If you are in business you should also be aware of non-market strategy and geopolitics.
If you want to learn about corporate finance and valuation, the best resource is Aswath Damodaran’s website.
and he has written books on valuation and corporate finance that are very good
Nowadays, if you want to learn you have all the tools and resources available online and free.
Apollo’s Arrow: The Profound and Enduring Impact of Coronavirus on the Way We Live
by Nicholas A. Christakis
Infectious: Pathogens and How We Fight Them by John Tregoning
The Fate of Rome: Climate, Disease, and the End of an Empire by Kyle Harper
Vaxxers: The Inside Story of the Oxford AstraZeneca Vaccine and the Race Against the Virus
by Sarah Gilbert, Dr. Catherine Green
The Vaccine: Inside the Race to Conquer the COVID-19 Pandemic
by Joe Miller, Özlem Türeci
Viruses, Pandemics, and Immunity by Arup K. Chakraborty, Andrey Shaw
Immune: A Journey into the Mysterious System That Keeps You Alive by Philipp Dettmer
On Twitter, follow
The Lancet @TheLancet
Center for Disease Control & Prevention. @CDCgov
Eric Feigl-Ding @DrEricDing Epidemiologist & health economist
Michael Mina @michaelmina_lab Epidemiologist, Immunologist, Physician. Discuss vaccines, immunity, infectious diseases, tests, public health. CSO eMed
Bob Wachter @Bob_Wachter Chair, UCSF Dept of Medicine. Career: What happens when a poli sci major becomes an academic physician. Author: “The Digital Doctor”. Hubby/Dad/Golfer.
How to get started?
There are many online courses and some are free. And with a few good books one person can get started in this field. It is rapidly evolving field and new things are available all the time.
And below you can find the books I highly recommend to get started
Artificial Intelligence: A Modern Approach, Global Edition 4th Edition by by Peter Norvig, Stuart Russell
Deep Learning with Python, Second Edition 2nd Edition by François Chollet (Author)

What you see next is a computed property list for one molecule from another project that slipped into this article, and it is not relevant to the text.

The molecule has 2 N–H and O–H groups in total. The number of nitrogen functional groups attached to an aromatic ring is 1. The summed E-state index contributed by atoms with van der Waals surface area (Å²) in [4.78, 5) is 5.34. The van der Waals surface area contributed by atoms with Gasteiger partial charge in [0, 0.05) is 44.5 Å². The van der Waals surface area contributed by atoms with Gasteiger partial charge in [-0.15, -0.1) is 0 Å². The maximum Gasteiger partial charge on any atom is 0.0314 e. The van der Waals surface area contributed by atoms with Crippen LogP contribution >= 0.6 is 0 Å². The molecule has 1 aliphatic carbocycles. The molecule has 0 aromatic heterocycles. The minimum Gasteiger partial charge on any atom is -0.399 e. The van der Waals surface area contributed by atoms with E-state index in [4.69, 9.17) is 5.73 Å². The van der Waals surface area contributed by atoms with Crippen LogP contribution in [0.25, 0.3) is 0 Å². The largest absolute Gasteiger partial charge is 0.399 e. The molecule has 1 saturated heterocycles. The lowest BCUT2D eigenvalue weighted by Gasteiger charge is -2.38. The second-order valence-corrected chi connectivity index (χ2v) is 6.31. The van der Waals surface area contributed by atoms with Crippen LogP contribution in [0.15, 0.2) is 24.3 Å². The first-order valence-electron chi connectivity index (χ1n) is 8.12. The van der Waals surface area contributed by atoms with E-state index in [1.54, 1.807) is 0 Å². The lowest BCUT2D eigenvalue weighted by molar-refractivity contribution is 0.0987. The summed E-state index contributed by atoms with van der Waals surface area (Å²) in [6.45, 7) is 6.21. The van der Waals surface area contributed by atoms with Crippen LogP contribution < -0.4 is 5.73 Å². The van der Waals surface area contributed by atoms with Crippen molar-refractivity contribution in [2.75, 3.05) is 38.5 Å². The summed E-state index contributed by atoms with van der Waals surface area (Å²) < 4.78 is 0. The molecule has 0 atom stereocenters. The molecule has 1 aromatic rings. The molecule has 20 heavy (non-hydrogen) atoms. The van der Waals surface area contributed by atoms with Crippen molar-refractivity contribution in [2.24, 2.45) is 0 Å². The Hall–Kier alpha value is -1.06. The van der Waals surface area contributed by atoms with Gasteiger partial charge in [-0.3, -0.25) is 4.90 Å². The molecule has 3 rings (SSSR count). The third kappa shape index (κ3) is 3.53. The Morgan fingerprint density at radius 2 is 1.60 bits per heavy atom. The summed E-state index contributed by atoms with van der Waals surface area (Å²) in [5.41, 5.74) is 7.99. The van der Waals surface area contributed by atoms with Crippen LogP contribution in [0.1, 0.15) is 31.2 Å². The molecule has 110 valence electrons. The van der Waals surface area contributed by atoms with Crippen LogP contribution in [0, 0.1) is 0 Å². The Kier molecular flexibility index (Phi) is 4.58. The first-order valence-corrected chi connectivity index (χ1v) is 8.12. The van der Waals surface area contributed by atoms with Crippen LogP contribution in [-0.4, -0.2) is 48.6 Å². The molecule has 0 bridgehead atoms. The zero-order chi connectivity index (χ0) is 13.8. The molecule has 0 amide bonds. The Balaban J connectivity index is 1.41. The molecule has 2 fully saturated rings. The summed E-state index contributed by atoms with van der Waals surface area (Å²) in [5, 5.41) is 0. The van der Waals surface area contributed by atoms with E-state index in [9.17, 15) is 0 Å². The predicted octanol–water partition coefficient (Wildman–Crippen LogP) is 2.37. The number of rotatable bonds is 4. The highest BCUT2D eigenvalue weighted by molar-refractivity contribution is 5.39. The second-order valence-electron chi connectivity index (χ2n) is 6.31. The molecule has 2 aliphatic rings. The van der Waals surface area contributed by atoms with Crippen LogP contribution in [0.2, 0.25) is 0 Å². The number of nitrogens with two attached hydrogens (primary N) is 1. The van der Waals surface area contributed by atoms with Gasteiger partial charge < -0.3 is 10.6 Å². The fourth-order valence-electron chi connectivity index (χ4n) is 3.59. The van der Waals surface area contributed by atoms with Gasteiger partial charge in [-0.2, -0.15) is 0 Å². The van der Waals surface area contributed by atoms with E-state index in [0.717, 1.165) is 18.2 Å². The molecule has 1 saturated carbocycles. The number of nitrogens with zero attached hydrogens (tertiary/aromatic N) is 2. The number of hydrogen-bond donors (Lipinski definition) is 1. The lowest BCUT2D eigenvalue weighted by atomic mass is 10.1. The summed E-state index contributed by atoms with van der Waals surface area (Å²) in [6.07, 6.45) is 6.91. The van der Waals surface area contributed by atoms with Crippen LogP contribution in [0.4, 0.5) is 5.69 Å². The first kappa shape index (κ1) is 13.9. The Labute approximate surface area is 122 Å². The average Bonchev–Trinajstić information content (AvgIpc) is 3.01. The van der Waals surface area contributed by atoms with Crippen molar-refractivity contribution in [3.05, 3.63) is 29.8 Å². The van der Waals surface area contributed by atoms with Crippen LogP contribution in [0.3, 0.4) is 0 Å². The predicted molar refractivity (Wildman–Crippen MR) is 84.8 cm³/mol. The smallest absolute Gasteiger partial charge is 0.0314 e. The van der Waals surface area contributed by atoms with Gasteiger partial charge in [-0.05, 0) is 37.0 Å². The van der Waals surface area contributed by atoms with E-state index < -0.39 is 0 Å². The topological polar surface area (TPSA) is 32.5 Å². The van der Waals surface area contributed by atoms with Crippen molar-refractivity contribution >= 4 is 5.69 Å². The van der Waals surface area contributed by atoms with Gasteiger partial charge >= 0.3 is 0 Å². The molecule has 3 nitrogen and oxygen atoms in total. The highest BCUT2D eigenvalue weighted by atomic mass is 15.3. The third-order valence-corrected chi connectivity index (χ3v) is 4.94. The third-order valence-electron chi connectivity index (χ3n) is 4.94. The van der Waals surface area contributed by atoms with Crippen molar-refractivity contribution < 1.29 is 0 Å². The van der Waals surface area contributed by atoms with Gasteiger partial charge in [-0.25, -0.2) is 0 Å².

Deep Learning for Coders with Fastai and PyTorch: AI Applications Without a PhD 1st Edition by Jeremy Howard, Sylvain Gugger
Mario Ramberg Capecchi is an Italian-born molecular geneticist and a co-winner of the 2007 Nobel Prize in Physiology or Medicine for discovering a method to create mice in which a specific gene is turned off, known as knockout mice, Wikipedia.
What it is interesting and incredible is his biography. Mario Capecchi wrote his bio in the Nobel price webpage.
I was born in Verona, Italy on October 6, 1937. Fascism, Nazism, and Communism were raging through the country. My mother, Lucy Ramberg, was a poet; my father, Luciano Capecchi, an officer in the Italian Air Force. This was a time of extremes, turmoil and juxtapositions of opposites. They had a passionate love affair, and my mother wisely chose not to marry him. This took a great deal of courage on her part. It embittered my father.
For reasons that have never been clear to me, my mother’s money ran out after one year and, at age 4½, I set off on my own. I headed south, sometimes living in the streets, sometimes joining gangs of other homeless children, sometimes living in orphanages, and most of the time being hungry. My recollections of those four years are vivid but not continuous, rather like a series of snapshots. Some of them are brutal beyond description, others more palatable.